I conduct applied and basic research on Supportive Interactions, especially as it relates to improving supportive interactions in large organizations like K-12 schools, universities, and corporations. In the past I also conducted research on Self-Control (I now consult on it).
My research is grounded in a population health framework, informed by research in communication, psychology, and behavioral economics.
- What are the consequences of supportive interactions?
- What specific behaviors comprise effective interpersonal support?
- What is the best way to teach people to engage in these behaviors?
I am conducting two large-scale, community-based applied research projects. Both projects involve training large amounts of people in a community to provide high-quality interpersonal support, and encouraging them to seek such support from others in the community. My work in this area has been generating some media coverage.
The first project is conducted at the University of Pennsylvania, where I am heading a campus-wide initiative to train first-year undergraduate students, their housing staff, and key members of the University staff (e.g., college advisers) to exchange high-quality interpersonal support. Students rate their physical, emotional, and social well-being throughout their first year in college, in order to allow a comparison of students who live in communities that receive the training with students who live in communities that do not receive the training.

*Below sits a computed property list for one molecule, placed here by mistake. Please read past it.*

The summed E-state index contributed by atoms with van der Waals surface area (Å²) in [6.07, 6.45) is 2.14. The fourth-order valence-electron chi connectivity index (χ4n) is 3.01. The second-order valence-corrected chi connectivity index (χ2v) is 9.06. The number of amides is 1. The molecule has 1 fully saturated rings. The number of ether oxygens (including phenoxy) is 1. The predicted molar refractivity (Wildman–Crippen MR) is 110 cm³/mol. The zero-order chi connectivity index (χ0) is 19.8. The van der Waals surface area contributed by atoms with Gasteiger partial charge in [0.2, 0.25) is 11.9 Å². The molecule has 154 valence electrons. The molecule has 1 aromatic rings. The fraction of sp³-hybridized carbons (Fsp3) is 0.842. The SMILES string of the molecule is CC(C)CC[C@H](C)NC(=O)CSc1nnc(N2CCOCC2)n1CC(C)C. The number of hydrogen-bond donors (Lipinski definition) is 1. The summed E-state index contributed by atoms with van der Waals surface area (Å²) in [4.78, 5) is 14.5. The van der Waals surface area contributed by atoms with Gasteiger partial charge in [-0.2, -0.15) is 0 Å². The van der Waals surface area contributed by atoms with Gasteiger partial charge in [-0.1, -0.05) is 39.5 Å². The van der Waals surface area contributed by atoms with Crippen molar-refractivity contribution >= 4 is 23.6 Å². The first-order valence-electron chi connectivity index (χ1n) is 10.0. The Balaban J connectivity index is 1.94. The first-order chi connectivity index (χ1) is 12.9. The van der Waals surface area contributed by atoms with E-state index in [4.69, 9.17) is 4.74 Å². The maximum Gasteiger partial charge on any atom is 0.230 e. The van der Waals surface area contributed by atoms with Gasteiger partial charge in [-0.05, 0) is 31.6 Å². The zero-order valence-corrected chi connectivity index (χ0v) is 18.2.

The second project is conducted in collaboration with the Upper Darby School District, a near neighbor of the University of Pennsylvania that serves over 12,000 students from highly diverse national, ethnic, and economic backgrounds. Working with two middle schools, I am testing a program for training students, staff, and families to exchange high-quality interpersonal support , in order to strengthen relationships across all levels of the schools, promote a supportive educational environment, and support student achievement.
- Why do people do things that they know they are going to regret? (i.e., succumb to temptations)
- What can help people resist temptations better?
I conducted a number of research projects about self-control, out of the strong belief that this is a critical life skill that should be understood well and taught explicitly. The bulk of my research work has now shifted toward Supportive Interactions, but I continue to consult on applied and research projects on self-control, both in academia and in industry. My work in this area generated some media coverage.